Earlier, there were predictions that River Indus may receive water by end of June to meet the irrigation requirement, but now the situation has changed and reports suggest the water may not arrive in Sindh before the first week of July.

It will be too late to instigate rice growers to cultivate their pieces of lands. The season of major crops has gone and every crop now will be late and the yields low.

The water shortage started from January this year up to ending June. It is said to have broken the previous records, which has affected all the crops and disrupted the process of next immediate crops, causing losses worth billions of rupees to the major economy of the province.

The information gathered from farmers in different areas depicts the horrible picture of agriculture in terms of acute water scarcity and inability of farmers to continue agriculture.

The tail-end growers pointed out that wheat, being a major food crop, required three to four waters at least to ripen but failed. As a result the yields were comparatively low. Since then almost all crops have experienced the similar situation. Due to this uncertain phenomenon, famers in tail-end areas could not cultivate major cash and food crops like cotton, rice, and vegetables.

It has made the farmers and those associated with agriculture vulnerable to food shortage, joblessness, and more poverty.

Ismail Kumbhar, professor at Sindh Agriculture University (SAU) Tandojam and a renowned researcher, said after mango farmers, the lemon growers were also now lamenting as the water scarcity had damaged the valuable product.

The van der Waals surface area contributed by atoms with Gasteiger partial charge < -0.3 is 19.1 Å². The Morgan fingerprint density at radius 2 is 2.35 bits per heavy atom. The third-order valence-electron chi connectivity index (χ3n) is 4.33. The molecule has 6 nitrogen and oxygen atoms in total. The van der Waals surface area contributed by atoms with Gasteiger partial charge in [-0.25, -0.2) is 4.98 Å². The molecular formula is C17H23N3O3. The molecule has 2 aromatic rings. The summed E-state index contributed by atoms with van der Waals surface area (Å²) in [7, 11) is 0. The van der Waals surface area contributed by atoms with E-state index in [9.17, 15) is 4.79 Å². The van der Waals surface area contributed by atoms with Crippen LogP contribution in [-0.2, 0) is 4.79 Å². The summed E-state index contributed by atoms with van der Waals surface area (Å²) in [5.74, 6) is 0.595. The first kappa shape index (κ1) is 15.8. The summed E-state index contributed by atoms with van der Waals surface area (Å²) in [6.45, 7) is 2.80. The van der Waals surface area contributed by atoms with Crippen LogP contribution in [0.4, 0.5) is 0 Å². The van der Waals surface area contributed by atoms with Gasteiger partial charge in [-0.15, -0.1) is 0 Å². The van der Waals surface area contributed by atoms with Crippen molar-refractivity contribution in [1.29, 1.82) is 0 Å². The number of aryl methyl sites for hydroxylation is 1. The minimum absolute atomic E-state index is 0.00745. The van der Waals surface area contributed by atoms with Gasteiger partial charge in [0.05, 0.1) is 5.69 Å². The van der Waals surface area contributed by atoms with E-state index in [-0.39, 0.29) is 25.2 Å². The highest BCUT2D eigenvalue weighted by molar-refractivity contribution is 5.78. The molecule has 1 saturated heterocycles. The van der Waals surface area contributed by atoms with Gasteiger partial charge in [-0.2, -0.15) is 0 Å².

“In many areas traders and contractors of mango, banana, and lemon have withdrawn and breached traditional agreements,” Kumbhar said quoting reports. He said they had reportedly left the major orchards, creating conflict-like situation with producers and traditional clients. “It is a rare situation that contractors in some areas have breached the agreements to avoid loss and created awkward situation for producers in half-way process,” the professor said.

During the recent visit to catchment area of River Indus near Jamshoro district it was observed that several farmers in the river have prepared lands in wide area, expecting to receive water in the river till June 15, but their expectations ended up in disappointment. These farmers have a different situation compared to those, who have lands close to the river streams.

They receive river water only during the medium or high floods for their crops. The last time these farmers received water was during 2015 floods, which inundated the area giving them bumper crops. After three years, presently the farmers as usual have prepared their lands, invested in leveling to receive water for their crops. But it seems all expectations and forecasts about rains and river flows till the end of June proved futile. There is not enough water to drink even in many riverine areas.

The uncertainty and joblessness among water-scarce agriculture communities was evident from the fact that having no better option a large number of people are forced to pull out from their ancestral lands and migrate to urban centers so that they could survive.

Advertisement

Comments

Advertisement
Advertisement

Topstory

Opinion

Newspost

Editorial

National

World

Sports

Business

Karachi

Lahore

Islamabad

Peshawar